When I told my dad we were going to Guadalupe Mountains National Park for Thanksgiving he recounted his tale of it being one of the hardest hikes he’d ever done. He regaled me with a story about my brother and him being ahead of the rest of the Boy Scout troop, and climbing and climbing to the McKittrick Ridge campsite they were all supposed to stay at that night, however night fell and they ended up laying out their sleeping bags somewhere in the middle of the trail. Eventually everyone got caught up together but then there was an issue of getting water and the only place was several miles downhill, so my dad and a few others carried everyone’s water bottles down to fill them up and then hauled them the several miles back up.
I just kept thinking, It can’t be that hard!
Um. It was.
Or at least for out-of-mountain-shape me. Patrice and Justin were still rocking their trail legs so they were patient with me as I eased up McKittrick Ridge.
First, we had to descend Guadalupe Peak, approximately four miles, then refill on water and shuttle a car over to the McKittrick Ridge trail head. Patrice and Justin were going to come back out the same way the following day so they could head to Carlsbad Caverns for the weekend.
When we pulled into the McKittrick Visitors Center I noticed a Backpacker Magazine vehicle parked in the lot and two people, a man and woman, with gear outside of it. Our interest was piqued. Chris headed over to the car as soon as we parked and we all followed suit. It was the Get Out More Tour, with Sheri and Randy Propster. Chris told them we were all AT thru-hikers to which they said they were as well, but they’d also completed the American Discovery Trail which is how they ended up being chosen for the position with Backpacker.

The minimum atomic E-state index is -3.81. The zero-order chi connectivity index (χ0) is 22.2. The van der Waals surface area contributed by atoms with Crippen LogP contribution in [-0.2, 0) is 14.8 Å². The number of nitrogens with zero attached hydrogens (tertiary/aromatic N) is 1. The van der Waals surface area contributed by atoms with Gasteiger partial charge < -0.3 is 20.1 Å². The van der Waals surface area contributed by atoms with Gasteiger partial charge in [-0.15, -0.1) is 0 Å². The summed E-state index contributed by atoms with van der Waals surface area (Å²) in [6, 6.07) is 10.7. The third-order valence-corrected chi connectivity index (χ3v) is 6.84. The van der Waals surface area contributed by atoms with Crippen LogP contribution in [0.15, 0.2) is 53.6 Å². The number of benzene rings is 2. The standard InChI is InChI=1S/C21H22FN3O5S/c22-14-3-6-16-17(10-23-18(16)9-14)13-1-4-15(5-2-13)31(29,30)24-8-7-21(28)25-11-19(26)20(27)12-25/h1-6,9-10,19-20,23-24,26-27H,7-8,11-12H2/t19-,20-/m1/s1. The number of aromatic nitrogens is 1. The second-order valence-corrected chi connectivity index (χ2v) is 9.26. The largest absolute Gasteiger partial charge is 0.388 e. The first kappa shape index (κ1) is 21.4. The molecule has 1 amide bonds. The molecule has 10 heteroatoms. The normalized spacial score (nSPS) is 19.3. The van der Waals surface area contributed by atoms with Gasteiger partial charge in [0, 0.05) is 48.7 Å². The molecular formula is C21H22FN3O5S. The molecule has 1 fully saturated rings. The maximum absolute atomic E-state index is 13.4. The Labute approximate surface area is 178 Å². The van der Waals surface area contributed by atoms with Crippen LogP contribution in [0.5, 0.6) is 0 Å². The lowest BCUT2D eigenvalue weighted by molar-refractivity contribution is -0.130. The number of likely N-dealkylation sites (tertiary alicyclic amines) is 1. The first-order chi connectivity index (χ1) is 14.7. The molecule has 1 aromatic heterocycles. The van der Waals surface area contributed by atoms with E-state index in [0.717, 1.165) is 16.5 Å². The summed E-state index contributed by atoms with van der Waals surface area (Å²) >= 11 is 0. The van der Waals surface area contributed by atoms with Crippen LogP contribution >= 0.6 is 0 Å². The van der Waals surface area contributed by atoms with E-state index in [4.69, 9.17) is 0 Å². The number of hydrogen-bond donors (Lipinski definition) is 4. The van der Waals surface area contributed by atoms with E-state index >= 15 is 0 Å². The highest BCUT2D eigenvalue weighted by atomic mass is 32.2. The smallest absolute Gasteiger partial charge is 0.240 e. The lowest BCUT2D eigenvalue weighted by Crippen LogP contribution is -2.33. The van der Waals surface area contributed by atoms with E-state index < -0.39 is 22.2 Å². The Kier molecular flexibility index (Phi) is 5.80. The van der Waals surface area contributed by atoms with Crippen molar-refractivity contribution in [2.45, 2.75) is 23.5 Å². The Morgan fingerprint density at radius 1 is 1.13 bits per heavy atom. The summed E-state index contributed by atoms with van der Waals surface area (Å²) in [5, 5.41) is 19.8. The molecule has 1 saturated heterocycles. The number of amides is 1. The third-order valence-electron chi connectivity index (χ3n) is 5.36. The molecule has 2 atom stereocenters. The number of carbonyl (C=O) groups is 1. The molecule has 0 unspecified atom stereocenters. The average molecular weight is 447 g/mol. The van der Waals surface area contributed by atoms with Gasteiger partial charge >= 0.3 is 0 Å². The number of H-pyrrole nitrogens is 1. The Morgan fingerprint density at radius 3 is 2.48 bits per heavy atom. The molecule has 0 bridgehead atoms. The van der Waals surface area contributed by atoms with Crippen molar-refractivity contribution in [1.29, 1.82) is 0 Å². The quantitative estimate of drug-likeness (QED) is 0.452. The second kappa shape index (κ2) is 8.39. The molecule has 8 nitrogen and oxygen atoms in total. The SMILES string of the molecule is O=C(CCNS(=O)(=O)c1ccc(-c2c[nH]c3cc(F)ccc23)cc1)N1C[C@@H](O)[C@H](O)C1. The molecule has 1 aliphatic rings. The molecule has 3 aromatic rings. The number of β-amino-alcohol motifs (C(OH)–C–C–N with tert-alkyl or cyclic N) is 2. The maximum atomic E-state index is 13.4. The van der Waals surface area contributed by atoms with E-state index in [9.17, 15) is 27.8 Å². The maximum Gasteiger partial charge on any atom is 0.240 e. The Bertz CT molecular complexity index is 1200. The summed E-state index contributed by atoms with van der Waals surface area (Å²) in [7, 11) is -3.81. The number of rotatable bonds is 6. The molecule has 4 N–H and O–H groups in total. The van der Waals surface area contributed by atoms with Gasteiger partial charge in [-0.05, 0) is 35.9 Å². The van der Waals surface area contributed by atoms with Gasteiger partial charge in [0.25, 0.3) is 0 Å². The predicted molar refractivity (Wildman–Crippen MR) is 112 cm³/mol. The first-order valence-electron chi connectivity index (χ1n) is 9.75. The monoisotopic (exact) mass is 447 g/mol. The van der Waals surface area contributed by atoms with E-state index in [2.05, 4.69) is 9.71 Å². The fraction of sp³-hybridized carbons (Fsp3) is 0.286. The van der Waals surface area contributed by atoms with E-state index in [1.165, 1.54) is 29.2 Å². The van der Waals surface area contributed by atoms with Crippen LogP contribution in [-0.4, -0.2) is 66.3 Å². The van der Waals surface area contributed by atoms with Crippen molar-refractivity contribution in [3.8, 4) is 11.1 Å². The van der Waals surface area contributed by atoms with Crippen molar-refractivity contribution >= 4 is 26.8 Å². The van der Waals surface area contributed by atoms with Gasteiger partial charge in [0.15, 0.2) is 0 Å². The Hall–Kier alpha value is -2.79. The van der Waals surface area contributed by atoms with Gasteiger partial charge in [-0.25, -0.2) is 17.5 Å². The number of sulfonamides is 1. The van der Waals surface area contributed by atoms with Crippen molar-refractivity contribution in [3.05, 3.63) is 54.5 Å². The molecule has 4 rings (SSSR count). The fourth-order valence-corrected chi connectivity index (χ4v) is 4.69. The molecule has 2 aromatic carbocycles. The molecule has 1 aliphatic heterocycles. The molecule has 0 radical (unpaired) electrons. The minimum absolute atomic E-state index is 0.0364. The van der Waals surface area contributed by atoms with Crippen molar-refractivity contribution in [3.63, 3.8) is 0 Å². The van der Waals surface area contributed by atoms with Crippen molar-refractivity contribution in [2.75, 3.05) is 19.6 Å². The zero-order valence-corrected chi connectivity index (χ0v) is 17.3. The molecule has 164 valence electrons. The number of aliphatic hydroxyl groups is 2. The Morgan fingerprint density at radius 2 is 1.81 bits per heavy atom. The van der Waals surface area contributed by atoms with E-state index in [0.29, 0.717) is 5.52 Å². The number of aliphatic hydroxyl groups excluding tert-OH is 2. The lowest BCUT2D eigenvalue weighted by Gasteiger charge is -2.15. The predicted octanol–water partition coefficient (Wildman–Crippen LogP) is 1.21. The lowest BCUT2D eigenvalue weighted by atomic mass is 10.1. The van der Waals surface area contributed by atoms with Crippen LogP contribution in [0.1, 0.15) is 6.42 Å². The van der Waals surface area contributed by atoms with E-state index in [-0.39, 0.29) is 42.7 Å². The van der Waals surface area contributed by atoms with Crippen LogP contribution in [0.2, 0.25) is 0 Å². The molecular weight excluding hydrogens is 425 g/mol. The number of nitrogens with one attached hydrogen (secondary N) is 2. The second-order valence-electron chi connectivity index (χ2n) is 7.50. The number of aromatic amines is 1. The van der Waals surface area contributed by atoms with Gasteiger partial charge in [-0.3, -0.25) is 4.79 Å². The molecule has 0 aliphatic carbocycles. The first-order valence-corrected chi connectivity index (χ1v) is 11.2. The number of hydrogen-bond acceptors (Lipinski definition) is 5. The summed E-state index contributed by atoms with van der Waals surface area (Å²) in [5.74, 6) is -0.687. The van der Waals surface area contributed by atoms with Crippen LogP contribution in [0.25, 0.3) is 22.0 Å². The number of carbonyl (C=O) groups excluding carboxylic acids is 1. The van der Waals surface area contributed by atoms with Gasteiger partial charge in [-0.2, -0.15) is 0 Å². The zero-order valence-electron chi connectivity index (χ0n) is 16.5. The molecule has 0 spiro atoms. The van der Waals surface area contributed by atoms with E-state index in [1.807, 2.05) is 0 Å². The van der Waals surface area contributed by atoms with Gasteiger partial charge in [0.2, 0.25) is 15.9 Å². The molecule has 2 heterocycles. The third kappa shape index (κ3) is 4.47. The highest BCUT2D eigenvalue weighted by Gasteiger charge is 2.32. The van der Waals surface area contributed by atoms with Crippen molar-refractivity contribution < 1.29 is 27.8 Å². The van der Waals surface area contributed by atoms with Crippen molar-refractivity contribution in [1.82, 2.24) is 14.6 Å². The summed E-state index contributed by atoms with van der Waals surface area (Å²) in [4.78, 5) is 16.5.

We chatted with them for quite awhile, very interested in their lifestyle of traveling the country nine months a year, testing gear, traveling trails that readers choose as some of the best routes and then reviewing them on their blog, and giving clinics at various outdoor retailers around the country. It’s a pretty good gig and they know it! Patrice and Justin informed them they were interested in doing something similar and it seemed that the possibility of something being available could happen in the future. I was definitely envious!
Sheri and Randy had just done part of the loop we were planning and did inform us that the trail up to McKittrick Ridge was a good trail but very relentless with many false tops.
Chris was anxious to get going since it would be our longest and hardest day and he was still hoping to get to the campsite before dark. The first several miles would traverse along McKittrick Creek through the canyon and would be relatively flat. Yay for flat! Then it would be a steep and relentless hike up to the ridge and campsite.
I did a double take at the vegetation along the creek and had to run my hand up the side of it. It was sawgrass and I even looked it up on the USDA database to see it was listed for that county out there. Definitely stunned! The big tooth maples were past their prime but still held a bit of color.